In Glorious Color

Trade card from the 1880s
Trade card from the 1880s

From black and white to color:  the invention of printing by lithography brought beauty to people’s daily lives through mass production. If you are old enough to remember when color TV was new, you remember the first time you saw a show in color. I was amazed. It was so much more lifelike and vibrant than shades of gray.

In the late 1800s, lithography brought an explosion of items printed in color. People were handed trade cards like these, picked them up in the store, and pulled them from their mailboxes. Some women and children pasted them into albums.

An exotic Russian czar and brilliant color promote thread in this American trade card.
An exotic Russian czar and brilliant color promote thread in this American trade card.

Handbills distributed on the street for events, illustrations in books, free promotional posters you could tack on your wall–suddenly color was everywhere.

Recognize this painting from my last post? The Crimson Rambler, named after the wildly popular rose.

"The Crimson Rambler," ca. 1908, by Philip Leslie Hale
“The Crimson Rambler,” ca. 1908, by Philip Leslie Hale

Here’s one way that rose got so popular: trade cards.

Crimson Rambler trade card

Technology also brought colorful clothes. At this time, in the last half of the 1800s, synthetic dyes were introduced and suddenly people could wear rich colors.  Here are two silk dresses from the 1890s. These are from the Pasadena Museum of History.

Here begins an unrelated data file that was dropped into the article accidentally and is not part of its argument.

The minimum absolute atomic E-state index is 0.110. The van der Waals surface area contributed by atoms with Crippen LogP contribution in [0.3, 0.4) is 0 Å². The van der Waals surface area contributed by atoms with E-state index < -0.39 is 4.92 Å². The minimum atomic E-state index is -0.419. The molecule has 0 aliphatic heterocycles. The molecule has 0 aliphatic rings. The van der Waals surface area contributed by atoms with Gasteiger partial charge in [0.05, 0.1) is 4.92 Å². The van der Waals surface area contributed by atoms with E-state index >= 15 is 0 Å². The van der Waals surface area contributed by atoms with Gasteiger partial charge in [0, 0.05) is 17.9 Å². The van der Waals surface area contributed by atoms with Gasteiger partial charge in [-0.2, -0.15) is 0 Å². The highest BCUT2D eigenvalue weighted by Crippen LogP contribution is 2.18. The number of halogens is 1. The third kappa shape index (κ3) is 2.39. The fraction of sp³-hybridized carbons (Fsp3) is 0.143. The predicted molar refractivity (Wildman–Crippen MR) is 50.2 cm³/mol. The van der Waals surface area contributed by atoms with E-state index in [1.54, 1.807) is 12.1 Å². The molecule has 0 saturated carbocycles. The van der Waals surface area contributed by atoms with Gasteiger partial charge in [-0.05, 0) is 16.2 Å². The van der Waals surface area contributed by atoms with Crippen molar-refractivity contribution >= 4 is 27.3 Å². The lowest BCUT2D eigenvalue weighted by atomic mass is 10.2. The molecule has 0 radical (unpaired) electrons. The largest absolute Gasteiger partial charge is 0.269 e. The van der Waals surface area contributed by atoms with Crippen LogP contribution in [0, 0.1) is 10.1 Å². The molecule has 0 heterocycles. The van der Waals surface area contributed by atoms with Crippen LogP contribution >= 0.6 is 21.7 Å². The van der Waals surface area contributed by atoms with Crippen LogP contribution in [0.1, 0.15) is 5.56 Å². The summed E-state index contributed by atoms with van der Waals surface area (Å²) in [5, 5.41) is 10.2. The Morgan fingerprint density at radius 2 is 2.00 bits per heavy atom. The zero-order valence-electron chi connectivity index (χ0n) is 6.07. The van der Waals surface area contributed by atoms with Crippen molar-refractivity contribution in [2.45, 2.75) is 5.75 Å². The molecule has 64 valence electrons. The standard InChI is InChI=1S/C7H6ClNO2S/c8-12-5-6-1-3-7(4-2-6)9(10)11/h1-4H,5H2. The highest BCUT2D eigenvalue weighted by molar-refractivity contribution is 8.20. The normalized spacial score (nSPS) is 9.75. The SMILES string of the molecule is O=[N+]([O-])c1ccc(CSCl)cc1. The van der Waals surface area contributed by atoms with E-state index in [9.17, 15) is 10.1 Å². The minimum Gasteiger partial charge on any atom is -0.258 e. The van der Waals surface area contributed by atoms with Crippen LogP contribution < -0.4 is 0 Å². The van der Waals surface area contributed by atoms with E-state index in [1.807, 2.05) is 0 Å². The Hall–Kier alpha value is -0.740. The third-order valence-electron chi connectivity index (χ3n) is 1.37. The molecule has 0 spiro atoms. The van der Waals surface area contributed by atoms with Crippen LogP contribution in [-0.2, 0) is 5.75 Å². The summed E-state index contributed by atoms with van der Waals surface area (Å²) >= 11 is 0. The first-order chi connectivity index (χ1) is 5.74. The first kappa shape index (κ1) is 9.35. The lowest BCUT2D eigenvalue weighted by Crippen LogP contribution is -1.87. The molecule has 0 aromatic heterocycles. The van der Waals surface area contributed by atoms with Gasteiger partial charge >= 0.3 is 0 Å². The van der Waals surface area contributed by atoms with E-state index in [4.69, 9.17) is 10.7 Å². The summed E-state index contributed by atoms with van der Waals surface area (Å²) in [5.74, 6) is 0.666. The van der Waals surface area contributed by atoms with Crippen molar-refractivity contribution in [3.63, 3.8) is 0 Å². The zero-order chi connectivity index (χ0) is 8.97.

Technology brought the excitement of color. “The Color Explosion” was an exhibit at the Huntington showcasing part of their Jay T. Last Collection of lithographed items. Click on that link to see some examples that really took advantage of color, and read how it changed the world.

Office Supplies On the Go in 1895

Today, in a coffeehouse or an airport, and other places as well, people work on laptops and netbooks. In 1895, you could buy a “pocket inkstand.” One in the Montgomery Ward & Co. mail-order catalog (republished in 1969 by Dover Publications) had a screw top and promised that it could not leak, which would certainly ruin your clothes.

The catalog suggests that this is good for tourists. I suppose you could write “picture postcards” and keep a travel journal, writing while sightseeing. Within ten years, the Brownie camera would change the way ordinary people recorded their vacations.

If you were in business or teaching, you could order a portable blackboard, even a cloth one you could roll up, stick in a bag, and use anywhere.